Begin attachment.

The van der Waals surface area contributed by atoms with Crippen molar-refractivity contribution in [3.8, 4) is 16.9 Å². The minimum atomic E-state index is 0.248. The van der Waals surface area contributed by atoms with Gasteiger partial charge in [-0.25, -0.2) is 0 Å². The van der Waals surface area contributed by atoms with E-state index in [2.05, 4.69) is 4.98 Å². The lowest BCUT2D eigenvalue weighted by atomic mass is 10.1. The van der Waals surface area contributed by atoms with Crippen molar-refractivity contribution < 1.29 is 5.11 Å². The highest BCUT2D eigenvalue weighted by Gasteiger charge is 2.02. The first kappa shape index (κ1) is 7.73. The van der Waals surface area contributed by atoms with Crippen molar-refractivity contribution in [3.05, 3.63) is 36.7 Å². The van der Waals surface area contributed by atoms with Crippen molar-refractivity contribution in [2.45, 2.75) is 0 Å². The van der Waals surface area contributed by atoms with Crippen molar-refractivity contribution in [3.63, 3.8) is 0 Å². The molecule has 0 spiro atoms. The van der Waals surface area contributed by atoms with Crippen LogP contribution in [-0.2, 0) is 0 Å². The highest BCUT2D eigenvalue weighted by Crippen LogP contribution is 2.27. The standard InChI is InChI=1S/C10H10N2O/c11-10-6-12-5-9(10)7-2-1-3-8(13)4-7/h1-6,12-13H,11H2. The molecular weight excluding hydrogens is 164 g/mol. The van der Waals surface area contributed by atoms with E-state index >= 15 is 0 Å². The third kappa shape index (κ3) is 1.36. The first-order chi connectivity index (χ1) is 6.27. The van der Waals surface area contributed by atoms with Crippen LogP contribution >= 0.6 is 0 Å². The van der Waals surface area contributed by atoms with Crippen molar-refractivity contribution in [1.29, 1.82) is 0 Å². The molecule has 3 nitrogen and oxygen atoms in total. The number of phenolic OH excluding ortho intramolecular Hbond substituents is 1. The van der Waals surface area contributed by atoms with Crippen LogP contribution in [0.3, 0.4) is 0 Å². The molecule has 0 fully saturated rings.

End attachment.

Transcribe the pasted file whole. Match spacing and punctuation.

The van der Waals surface area contributed by atoms with Crippen molar-refractivity contribution in [3.8, 4) is 16.9 Å². The minimum atomic E-state index is 0.248. The van der Waals surface area contributed by atoms with Gasteiger partial charge in [-0.25, -0.2) is 0 Å². The van der Waals surface area contributed by atoms with E-state index in [2.05, 4.69) is 4.98 Å². The lowest BCUT2D eigenvalue weighted by atomic mass is 10.1. The van der Waals surface area contributed by atoms with Crippen molar-refractivity contribution < 1.29 is 5.11 Å². The highest BCUT2D eigenvalue weighted by Gasteiger charge is 2.02. The first kappa shape index (κ1) is 7.73. The van der Waals surface area contributed by atoms with Crippen molar-refractivity contribution in [3.05, 3.63) is 36.7 Å². The van der Waals surface area contributed by atoms with Crippen molar-refractivity contribution in [2.45, 2.75) is 0 Å². The van der Waals surface area contributed by atoms with Crippen molar-refractivity contribution in [3.63, 3.8) is 0 Å². The molecule has 0 spiro atoms. The van der Waals surface area contributed by atoms with Crippen LogP contribution in [-0.2, 0) is 0 Å². The highest BCUT2D eigenvalue weighted by Crippen LogP contribution is 2.27. The standard InChI is InChI=1S/C10H10N2O/c11-10-6-12-5-9(10)7-2-1-3-8(13)4-7/h1-6,12-13H,11H2. The molecular weight excluding hydrogens is 164 g/mol. The van der Waals surface area contributed by atoms with E-state index >= 15 is 0 Å². The third kappa shape index (κ3) is 1.36. The first-order chi connectivity index (χ1) is 6.27. The van der Waals surface area contributed by atoms with Crippen LogP contribution >= 0.6 is 0 Å². The van der Waals surface area contributed by atoms with Crippen molar-refractivity contribution in [1.29, 1.82) is 0 Å². The molecule has 3 nitrogen and oxygen atoms in total. The number of phenolic OH excluding ortho intramolecular Hbond substituents is 1. The van der Waals surface area contributed by atoms with Crippen LogP contribution in [0.3, 0.4) is 0 Å². The molecule has 0 fully saturated rings.